The Kenyon hoe is known by other names. It is also called a scuffle hoe or possibly even a stirrup hoe. Regardless of the name it is one of the most used tools in our Mittleider garden. From time to time the edge gets beat up due to normal use and needs fixed. It is an easy process and only requires a small file.
The edge of our Kenyon 2-way hoe was getting a little beat up and becoming difficult to pull through this very dry heavy clay soil. Rather than throw it away or paying someone to repair it we elected to do it ourselves. A quick dressing took us just a minute or two with a file and as a result we got the edge back in good condition and working better.
To fix the edge of your Kenyon hoe with a file
It is an easy process and a decent file is inexpensive. If you don’t have one this flat file is just $6.21 and will do the job. Keep the file at the same angle as the edge of the hoe. A few passes will remove any burrs and dress that edge back to serviceable condition as a result of your effort. During normal use you will hit small rocks and other such debris that will slightly damage the cutting edge.
Do you want to put your own Kenyon hoe together?
In this YouTube video I show you how I assembled our Kenyon hoe and gave a quick example of it working in the garden. These are an amazing tool and should probably be present in every garden. The Kenyon hoe allows you to remove the same amount of weeds from your garden with far less work than a traditional hoe.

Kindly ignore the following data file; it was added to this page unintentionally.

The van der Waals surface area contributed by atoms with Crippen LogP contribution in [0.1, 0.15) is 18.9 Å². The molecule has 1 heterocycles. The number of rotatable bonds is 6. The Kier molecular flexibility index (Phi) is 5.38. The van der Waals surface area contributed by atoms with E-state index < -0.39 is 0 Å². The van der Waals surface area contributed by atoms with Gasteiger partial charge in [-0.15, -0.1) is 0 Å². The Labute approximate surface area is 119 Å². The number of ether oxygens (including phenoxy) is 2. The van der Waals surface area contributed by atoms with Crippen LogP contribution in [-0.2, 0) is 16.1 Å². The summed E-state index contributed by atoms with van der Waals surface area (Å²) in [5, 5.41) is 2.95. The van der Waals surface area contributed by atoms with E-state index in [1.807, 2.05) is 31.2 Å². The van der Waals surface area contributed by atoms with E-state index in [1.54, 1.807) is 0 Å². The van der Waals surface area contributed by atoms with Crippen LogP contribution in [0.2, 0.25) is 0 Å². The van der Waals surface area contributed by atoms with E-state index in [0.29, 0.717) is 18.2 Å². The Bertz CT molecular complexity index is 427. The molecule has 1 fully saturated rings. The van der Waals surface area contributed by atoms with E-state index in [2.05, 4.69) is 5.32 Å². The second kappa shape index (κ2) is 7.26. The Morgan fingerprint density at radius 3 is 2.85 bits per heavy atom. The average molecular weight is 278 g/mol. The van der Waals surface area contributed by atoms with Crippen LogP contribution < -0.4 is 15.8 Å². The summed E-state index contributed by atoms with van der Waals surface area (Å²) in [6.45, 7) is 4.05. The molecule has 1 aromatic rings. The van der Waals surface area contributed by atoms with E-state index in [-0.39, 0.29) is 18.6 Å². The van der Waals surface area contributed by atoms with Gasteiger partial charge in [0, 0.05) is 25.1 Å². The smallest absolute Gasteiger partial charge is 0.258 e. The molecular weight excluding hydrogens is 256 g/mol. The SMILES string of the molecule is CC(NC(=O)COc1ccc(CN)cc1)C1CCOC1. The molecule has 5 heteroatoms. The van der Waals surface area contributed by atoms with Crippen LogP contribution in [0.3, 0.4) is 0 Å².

This past week while working towards getting our garden in I’ve noticed the wooden handles on a few garden tools were looking pretty rough. They’ve lost all the sealant applied by the factory and a few are showing signs of weather cracking. That’s a recipe for having handles break and require them to be replaced. A little prevention can help make those garden tools last a long time.
Remove old finish or dirt
Before applying a sealant to the wooden handle it is necessary to remove any old existing sealant and dirt. For this purpose we used a sheet of 120 grit sand paper. A little of elbow grease and the handle will be ready for a coat of a sealant and protectant.
Apply a coat of protectant/sealant
We just happened to have a quart of boiled linseed oil to help remedy this issue. A light sanding to remove the remaining finish and to open the grains so they can absorb the oil and we were in business. We simply poured a bit of the linseed oil onto a rag and then rubbed it into the handle. Everything has been treated three times so far but two of the pieces with the worst cracking will get several additional coats before we put everything away.
There are no pictures to show what the looked like before we started, but the handles were closer to a white than the brown you see now.
Other ways of protecting wooden tool handles
In addition to keeping a coat of linseed oil on those garden tools you can help protect them by keeping them out of the sun and rain. Simply storing them while not in use, and keeping them protected with linseed oil, will help them last a long time.
Our quest to be self reliant and grow a healthy garden